Download now: The Downfall of Cable, and the Rise of 5G!

Sell, Sell, Sell! This stock is going to ZERO

Written by Jason Stutman
Posted February 2, 2019

“You love to tell people that you were right.”

Those were the exact words spoken by my girlfriend in a conversation we had earlier this week. I won’t bore you with the details about how that one came about, but I will say this: She’s definitely not wrong.

I’m stubborn as a mule, and when people don’t listen to my advice, I usually take the first opportunity to say “I told you so” down the line. I know, I know: That probably makes me look like a jerk sometimes, but I promise this habit of mine stems from an earnest desire to help people.

After all, I’m not giving anyone my advice just for the hell of it. I’m giving it to them because I want to encourage good decisions.

I bring this all up to you today not because I need a venting session, but rather because I’m about to say, “I told you so,” and I want to make sure you know I’m doing so out of benevolence.

So with that disclaimer out of the way, we’re going to revisit a topic I’ve been sporadically talking about for the last three years: the inevitable demise of video game retailer GameStop (NYSE: GME).

Here’s the crux of what I said in various updates dating back to 2016:

Video game storage is going through yet another transition — the shift from physical disc storage to digital storage — and it stands to reason that this evolution is all but imminent.

For one, digital downloads make it easier for consumers to purchase and obtain the content they want straight from the comfort of their couch. Between increased Internet speeds and console storage capabilities, recent advances have made digital downloads more convenient for gamers than ever before.


Digital downloads are jointly a major benefit to video game publishers looking to maximize sales. By keeping video games in digital form, publishers can cut down on the reselling of used games between gamers, because there is no physical product to transfer.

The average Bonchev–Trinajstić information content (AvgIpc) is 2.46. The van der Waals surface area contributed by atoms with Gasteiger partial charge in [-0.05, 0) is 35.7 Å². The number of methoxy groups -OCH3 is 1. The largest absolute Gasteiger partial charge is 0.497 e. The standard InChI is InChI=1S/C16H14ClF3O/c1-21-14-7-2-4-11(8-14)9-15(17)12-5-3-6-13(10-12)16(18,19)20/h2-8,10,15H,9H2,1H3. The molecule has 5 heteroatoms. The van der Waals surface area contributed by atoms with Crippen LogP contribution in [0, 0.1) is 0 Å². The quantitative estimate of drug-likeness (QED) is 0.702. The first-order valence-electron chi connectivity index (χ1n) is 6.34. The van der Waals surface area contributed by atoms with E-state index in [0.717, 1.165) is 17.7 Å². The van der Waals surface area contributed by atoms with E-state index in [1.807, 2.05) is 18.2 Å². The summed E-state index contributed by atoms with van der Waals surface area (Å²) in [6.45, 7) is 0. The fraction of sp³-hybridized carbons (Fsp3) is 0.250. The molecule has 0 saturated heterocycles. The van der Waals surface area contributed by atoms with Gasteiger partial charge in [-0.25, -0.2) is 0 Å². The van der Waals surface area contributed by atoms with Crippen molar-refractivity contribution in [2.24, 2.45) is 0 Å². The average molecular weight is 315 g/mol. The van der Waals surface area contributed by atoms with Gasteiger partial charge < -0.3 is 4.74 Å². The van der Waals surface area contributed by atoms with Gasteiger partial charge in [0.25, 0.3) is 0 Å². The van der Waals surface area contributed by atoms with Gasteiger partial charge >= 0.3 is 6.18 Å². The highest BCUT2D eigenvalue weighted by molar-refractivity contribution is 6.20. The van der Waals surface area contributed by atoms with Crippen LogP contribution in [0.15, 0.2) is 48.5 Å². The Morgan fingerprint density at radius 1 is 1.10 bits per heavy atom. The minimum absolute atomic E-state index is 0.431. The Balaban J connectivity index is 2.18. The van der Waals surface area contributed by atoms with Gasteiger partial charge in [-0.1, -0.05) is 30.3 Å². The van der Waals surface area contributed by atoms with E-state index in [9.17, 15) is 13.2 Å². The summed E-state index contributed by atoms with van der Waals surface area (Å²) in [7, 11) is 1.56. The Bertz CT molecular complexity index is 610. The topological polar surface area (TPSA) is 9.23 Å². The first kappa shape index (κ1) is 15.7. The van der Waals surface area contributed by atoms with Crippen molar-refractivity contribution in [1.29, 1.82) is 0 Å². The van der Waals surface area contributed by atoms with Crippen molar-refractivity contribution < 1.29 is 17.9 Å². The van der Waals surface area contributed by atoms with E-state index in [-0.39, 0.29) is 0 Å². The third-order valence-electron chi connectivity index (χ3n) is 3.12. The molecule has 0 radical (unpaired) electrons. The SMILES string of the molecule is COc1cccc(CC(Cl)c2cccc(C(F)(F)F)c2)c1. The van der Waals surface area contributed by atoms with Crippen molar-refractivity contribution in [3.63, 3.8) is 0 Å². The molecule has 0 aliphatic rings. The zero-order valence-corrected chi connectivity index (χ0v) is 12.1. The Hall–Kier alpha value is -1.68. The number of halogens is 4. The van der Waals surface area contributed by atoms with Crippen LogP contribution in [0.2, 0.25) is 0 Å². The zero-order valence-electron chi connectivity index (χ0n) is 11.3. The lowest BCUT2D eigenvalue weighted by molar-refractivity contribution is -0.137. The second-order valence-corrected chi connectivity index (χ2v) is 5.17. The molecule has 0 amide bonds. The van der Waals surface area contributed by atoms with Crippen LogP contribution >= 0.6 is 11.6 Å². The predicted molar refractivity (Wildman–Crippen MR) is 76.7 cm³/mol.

This inevitable shift from physical to digital puts an incredibly dark cloud over the GameStop franchise. The company has 6,627 physical locations worldwide and relies on used video games for 24.9% of its net sales. Pivoting to a digital model would be near impossible for the company.

Should the video game industry fully adopt the digital storage trend, GameStop would be in for an incredibly rough ride, reminiscent of what Blockbuster went through when movie and television consumption began to shift to digital format thanks to competitors such as Netflix.


In the long run... you can be confident shares of GameStop will continue to plummet from their 2015 peak, and that's ultimately what matters. The company is eventually going to zero, and it's just a matter of time. Anyone who owns it should sell. Anyone who knows how to short should develop a position.

Love to Say I Told You So

Lo and behold, earlier this week, GameStop Corp. announced crushing news for its investors. The retailer would be abandoning efforts to sell the company to prospective suitors, with the official statement reading:

GameStop’s Board has now terminated efforts to pursue a sale of the company due to the lack of available financing on terms that would be commercially acceptable to a prospective acquirer.